“My two most effective ways to utilize Pinterest: 1) for figuring out what YOU are drawn towards naturally for both color palette and overall aesthetic. 2) Pinterest can be a great tool for finding solutions for a specific item (i.e., napkin fold options, print material verbiage). Beyond that- I always advise my brides to stay off Pinterest once we decide on their design board!” – Laura of Ashton Events

“You want your wedding and your wedding photos to tell the story of YOU and YOUR LOVE, without feeling the pressure to live up to other people’s ideas of the perfect wedding. When you ask your photographer to replicate images found on Pinterest, the authentic emotion he/she is trying to capture immediately disappears. Pinterest has its place, and can be a great source of inspiration, but leave it there. The images you want hanging on your wall when you’re 80 are the ones that show true emotion, not a shot of paper straws inside a mason jar.” – Cat of Cat Pennenga Photography

 ——————————————————–

I’d love to hear about what you all think about the “Pinterest Wedding”… have you been to one? What are you doing to ensure that you won’t have a “Pinterest Wedding”?

PS- If you’re not already following me on Pinterest, come pin with me! ;)

The following two tabs change content below.
Why You Dont Want A Pinterest Wedding

Lauren

Owner & Editor at Every Last Detail
Lauren Grove is the editor and owner of Every Last Detail. A clueless bride-turned-wedding planner, Lauren uses her experiences and knowledge to educate and inspire brides all over the world.
Why You Dont Want A Pinterest Wedding

Latest posts by Lauren (see all)

13 responses to Why You Don’t Want A “Pinterest Wedding”

We love your comments, but please remember to keep them kind and positive, as this is a place for inspiration and sharing information. We have the right to remove or not approve any negative or harmful comments.
  1. Gee | EverythingWeddingsAndMore (just curious)

    Originality is key..or at least if no originality brides should try to tweak somethings to reflect them and not the “masses”

  2. Sukey (just curious)

    Great advice to step away from the boards after the decisions are made.Otherwise, I can only imagine how many last minute changes would result !

  3. LinenTablecloth (a Vendor)

    Great advice, Lauren et al! Weddings should definitely reflect the couple’s personality, and I always urge our customers to try to come up with their own ideas, and just use photos as inspiration!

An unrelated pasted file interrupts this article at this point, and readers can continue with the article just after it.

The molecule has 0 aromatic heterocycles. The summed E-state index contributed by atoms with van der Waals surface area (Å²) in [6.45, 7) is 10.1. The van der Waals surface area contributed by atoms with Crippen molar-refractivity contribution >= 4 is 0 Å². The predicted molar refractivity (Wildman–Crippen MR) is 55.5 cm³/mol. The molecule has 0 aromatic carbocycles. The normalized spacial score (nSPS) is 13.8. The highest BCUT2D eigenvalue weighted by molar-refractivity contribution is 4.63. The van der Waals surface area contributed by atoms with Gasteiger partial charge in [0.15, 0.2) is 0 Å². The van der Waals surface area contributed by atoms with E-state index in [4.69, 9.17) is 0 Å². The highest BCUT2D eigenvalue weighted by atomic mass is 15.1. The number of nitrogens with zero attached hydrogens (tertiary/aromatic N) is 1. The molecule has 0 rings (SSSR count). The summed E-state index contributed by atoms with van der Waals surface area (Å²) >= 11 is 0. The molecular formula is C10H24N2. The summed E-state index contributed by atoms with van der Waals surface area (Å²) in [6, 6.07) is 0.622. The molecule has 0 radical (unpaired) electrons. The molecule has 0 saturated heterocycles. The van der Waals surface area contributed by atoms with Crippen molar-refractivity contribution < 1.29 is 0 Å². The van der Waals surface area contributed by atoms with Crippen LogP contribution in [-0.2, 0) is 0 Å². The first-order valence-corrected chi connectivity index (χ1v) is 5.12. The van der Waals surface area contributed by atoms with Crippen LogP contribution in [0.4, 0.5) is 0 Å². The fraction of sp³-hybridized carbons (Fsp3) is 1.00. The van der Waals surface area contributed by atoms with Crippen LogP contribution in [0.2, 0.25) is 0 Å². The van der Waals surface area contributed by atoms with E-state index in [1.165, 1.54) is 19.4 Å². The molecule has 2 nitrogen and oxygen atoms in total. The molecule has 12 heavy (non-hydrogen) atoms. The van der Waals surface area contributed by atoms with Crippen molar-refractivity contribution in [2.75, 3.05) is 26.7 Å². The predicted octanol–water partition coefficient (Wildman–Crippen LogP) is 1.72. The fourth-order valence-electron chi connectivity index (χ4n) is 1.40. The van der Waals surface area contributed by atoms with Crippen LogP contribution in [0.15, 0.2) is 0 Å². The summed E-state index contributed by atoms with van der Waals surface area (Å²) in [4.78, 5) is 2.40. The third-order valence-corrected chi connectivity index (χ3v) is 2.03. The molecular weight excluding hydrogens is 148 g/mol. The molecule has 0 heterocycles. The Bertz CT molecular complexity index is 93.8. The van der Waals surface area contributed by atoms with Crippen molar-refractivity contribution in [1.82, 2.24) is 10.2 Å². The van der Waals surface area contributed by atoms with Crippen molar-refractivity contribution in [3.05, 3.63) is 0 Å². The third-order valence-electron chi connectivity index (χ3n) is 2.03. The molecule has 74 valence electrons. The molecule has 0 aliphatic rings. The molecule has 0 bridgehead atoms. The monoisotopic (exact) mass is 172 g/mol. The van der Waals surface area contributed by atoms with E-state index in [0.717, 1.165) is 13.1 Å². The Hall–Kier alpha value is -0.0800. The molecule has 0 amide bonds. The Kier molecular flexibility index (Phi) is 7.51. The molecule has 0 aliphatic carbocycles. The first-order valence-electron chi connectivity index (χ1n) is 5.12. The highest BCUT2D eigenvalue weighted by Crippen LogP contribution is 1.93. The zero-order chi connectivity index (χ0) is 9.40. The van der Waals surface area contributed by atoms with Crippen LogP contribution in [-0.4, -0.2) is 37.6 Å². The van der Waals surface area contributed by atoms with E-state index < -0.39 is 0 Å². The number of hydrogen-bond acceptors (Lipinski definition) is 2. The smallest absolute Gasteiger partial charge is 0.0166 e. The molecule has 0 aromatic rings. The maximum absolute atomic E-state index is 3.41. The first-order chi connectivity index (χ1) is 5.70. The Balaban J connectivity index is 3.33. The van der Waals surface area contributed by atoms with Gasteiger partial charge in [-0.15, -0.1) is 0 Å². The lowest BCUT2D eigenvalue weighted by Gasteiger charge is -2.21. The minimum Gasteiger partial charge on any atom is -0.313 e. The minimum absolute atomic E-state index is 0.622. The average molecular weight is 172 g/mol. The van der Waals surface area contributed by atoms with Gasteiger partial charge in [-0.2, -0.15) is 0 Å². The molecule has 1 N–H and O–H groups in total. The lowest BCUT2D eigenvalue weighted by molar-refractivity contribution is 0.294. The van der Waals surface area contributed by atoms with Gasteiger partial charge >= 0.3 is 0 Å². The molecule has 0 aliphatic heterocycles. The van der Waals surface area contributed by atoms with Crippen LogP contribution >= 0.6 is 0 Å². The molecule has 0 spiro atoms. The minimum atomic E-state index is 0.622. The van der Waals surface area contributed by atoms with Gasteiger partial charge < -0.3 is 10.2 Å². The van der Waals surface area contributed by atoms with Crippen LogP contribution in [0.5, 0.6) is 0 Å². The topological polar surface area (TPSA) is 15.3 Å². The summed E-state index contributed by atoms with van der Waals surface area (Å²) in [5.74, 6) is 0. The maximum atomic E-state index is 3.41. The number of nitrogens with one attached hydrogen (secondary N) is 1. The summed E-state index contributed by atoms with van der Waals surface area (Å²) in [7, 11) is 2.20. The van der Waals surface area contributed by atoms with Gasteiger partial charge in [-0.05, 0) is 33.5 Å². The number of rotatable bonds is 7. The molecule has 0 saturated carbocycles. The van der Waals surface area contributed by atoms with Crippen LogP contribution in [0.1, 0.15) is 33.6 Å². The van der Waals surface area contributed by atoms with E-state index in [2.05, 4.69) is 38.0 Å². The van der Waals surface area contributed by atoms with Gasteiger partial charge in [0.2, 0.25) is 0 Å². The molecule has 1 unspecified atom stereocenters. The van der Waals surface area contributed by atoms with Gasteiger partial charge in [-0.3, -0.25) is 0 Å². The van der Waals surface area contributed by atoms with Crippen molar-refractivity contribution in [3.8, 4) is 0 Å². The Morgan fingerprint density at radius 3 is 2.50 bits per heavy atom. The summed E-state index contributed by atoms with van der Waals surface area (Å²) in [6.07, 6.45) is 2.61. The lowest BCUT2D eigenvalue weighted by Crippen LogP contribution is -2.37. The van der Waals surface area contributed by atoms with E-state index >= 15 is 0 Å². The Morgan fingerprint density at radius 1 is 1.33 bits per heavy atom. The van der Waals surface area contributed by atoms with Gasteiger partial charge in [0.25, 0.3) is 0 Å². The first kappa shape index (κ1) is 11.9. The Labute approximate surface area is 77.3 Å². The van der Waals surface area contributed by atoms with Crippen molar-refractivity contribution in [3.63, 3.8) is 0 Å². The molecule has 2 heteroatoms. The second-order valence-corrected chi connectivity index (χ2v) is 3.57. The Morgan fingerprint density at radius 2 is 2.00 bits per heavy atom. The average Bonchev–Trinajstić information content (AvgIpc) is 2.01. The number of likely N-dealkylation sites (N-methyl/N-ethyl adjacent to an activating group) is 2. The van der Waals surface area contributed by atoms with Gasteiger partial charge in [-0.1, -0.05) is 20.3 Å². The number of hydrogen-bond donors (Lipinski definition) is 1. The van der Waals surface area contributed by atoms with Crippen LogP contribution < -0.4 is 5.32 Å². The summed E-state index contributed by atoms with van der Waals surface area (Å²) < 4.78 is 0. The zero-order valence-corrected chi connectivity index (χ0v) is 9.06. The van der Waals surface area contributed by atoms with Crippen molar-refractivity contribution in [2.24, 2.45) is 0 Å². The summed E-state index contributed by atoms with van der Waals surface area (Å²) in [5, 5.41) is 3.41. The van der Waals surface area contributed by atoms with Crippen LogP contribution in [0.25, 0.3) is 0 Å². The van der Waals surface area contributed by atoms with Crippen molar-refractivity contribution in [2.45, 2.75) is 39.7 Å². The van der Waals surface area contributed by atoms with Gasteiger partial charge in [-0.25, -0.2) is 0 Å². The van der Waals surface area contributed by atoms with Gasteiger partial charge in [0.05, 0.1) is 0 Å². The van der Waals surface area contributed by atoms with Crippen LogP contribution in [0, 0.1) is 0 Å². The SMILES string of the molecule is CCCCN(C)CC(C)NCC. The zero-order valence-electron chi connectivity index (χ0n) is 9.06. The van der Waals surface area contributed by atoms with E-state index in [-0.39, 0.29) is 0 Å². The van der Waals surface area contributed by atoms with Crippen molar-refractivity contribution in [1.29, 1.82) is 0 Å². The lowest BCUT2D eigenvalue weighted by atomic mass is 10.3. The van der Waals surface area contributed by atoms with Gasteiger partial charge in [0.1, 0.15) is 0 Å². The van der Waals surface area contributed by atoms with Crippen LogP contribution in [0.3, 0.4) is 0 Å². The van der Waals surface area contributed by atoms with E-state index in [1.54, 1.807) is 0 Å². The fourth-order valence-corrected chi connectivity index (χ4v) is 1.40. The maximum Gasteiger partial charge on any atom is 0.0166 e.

4. Rachel Griffin (a Vendor)

    Love this! It’s exactly what I tell my brides as well. Great for inspiration, then step back and keep it personal to you both and your unique story!

  5. Sandy Shannon (a Vendor)

    LOVE this post! It is such an important lesson for brides-to-be and something I tell my own quite often.

  6. Sara (just curious)

    Great post! Putting your own twist on anything is always a good idea. Plus – inspiration, not imitation is key!

  7. Steph | The Event Crashers (a Vendor)

    This is a great post, Lauren! Telling the couple’s love story in their own way is key!

  8. Pingback: Favorite Links + Things: September 6, 2013 | The Budget Savvy Bride

  9. Christie O. {Mountainside Bride} (just curious)

    You bring up some super interesting issues here Lauren. The most interesting to me is the idea that a wedding has to be original. It has to be original to me a publisher, but why does it have to be original for a bride? Up until recently in history, a wedding was a play-by -the-numbers affair that tapped into tradition and originality was unheard of. The point was part right of passage for the couple, part legal and economic union of two, part property transfer (the woman and her dowry being the property) and part community celebration of the whole event. Now, don;t get me wrong, as a blogger I like the shift to weddings as personal expression, and as a woman I like the shift away from the idea that I am owned by another person. However, I am not sold on the idea that originality is a goal of a wedding. It is the goal of publication, and it may be important to some brides (including your readership) but I think their is also room for brides who just want to have a pretty wedding without the added pressure being original with their details :-)

  10. Sofia (a Vendor)

    This is truly a great post and I couldn’t agree more with every word you wrote! I love Pinterest and use it almost every day but I really think it’s time we all take a step back and seek inspiration in a place that truly reflects the couple’s unique vision!!

  11. Becky. H (a Bride)

    I agree with you Christie. There are thousands of brides and weddings featured on the web every day. If you get too caught up in trying to be original you may end up with something that really isn’t you. Chances are good that no matter how original you try to be it has already been done. I think it is best to focus on what you find pleasing and beautiful. In the end you and the person you are marrying are what makes your wedding special and unique, it isn’t really about the table numbers, menus etc. That said the article certainly has a point. I’m a little tired of flowers in a mason jar myself.

  12. Kim (a Bride)

    Great article, Lauren. As a bride who is currently planning her own wedding (with the help of my wonderful fiance who is less into Pinterest and more into coming up with ideas on our own) I can totally relate. I think that people need to remember that Pinterest is also a place to collect ideas that you found allover the web, not just a site you go to to search for ideas.

    @Christie O. {Mountainside Bride} I think that her Lauren’s point is that if you’re going to go to all of the trouble of incorporating elaborate details, then those details should be original. If you’re going to have a “play-by -the-numbers affair” as you call it, then this doesn’t really apply.

    @Becky. H – I’m with you on the mason jars!

Add Your Thoughts...

Your email address will not be published. Required fields are marked *

*

You may use these HTML tags and attributes: <a href="" title=""> <abbr title=""> <acronym title=""> <b> <blockquote cite=""> <cite> <code> <del datetime=""> <em> <i> <q cite=""> <strike> <strong>

YOUR EMAIL ADDRESS WILL NOT BE PUBLISHED. REQUIRED FIELDS ARE MARKED *